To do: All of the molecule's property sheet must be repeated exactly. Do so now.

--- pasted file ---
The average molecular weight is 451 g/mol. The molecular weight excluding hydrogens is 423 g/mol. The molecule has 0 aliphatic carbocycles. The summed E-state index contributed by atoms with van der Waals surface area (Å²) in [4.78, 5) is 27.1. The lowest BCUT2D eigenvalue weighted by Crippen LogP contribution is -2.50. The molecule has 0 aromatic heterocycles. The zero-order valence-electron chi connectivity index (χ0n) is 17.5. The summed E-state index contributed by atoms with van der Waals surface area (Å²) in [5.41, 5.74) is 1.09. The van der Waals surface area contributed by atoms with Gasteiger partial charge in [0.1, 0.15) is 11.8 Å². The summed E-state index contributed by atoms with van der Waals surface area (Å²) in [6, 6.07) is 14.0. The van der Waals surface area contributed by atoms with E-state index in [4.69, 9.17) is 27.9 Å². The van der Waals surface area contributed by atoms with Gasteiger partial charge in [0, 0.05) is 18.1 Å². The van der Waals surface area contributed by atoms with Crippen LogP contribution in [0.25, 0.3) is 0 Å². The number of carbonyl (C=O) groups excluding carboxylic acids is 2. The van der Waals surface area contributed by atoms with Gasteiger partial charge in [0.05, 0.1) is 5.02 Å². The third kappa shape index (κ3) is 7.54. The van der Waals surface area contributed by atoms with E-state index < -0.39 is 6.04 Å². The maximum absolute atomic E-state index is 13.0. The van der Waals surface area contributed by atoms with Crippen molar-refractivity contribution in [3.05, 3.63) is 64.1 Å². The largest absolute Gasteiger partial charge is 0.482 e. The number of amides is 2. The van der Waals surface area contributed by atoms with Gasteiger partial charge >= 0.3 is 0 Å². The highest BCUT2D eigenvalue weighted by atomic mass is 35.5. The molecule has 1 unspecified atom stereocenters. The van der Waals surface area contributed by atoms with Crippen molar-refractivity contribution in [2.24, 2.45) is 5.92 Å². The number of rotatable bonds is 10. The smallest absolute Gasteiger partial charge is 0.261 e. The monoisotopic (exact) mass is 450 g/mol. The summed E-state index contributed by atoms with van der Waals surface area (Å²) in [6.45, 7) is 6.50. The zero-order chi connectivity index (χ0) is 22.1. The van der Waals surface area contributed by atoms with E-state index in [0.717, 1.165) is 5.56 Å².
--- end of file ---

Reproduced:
The average molecular weight is 451 g/mol. The molecular weight excluding hydrogens is 423 g/mol. The molecule has 0 aliphatic carbocycles. The summed E-state index contributed by atoms with van der Waals surface area (Å²) in [4.78, 5) is 27.1. The lowest BCUT2D eigenvalue weighted by Crippen LogP contribution is -2.50. The molecule has 0 aromatic heterocycles. The zero-order valence-electron chi connectivity index (χ0n) is 17.5. The summed E-state index contributed by atoms with van der Waals surface area (Å²) in [5.41, 5.74) is 1.09. The van der Waals surface area contributed by atoms with Gasteiger partial charge in [0.1, 0.15) is 11.8 Å². The summed E-state index contributed by atoms with van der Waals surface area (Å²) in [6, 6.07) is 14.0. The van der Waals surface area contributed by atoms with E-state index in [4.69, 9.17) is 27.9 Å². The van der Waals surface area contributed by atoms with Gasteiger partial charge in [0, 0.05) is 18.1 Å². The van der Waals surface area contributed by atoms with Crippen LogP contribution in [0.25, 0.3) is 0 Å². The number of carbonyl (C=O) groups excluding carboxylic acids is 2. The van der Waals surface area contributed by atoms with Gasteiger partial charge in [0.05, 0.1) is 5.02 Å². The third kappa shape index (κ3) is 7.54. The van der Waals surface area contributed by atoms with E-state index < -0.39 is 6.04 Å². The maximum absolute atomic E-state index is 13.0. The van der Waals surface area contributed by atoms with Crippen molar-refractivity contribution in [3.05, 3.63) is 64.1 Å². The largest absolute Gasteiger partial charge is 0.482 e. The number of amides is 2. The van der Waals surface area contributed by atoms with Gasteiger partial charge >= 0.3 is 0 Å². The highest BCUT2D eigenvalue weighted by atomic mass is 35.5. The molecule has 1 unspecified atom stereocenters. The van der Waals surface area contributed by atoms with Crippen molar-refractivity contribution in [2.24, 2.45) is 5.92 Å². The number of rotatable bonds is 10. The smallest absolute Gasteiger partial charge is 0.261 e. The monoisotopic (exact) mass is 450 g/mol. The summed E-state index contributed by atoms with van der Waals surface area (Å²) in [6.45, 7) is 6.50. The zero-order chi connectivity index (χ0) is 22.1. The van der Waals surface area contributed by atoms with E-state index in [0.717, 1.165) is 5.56 Å².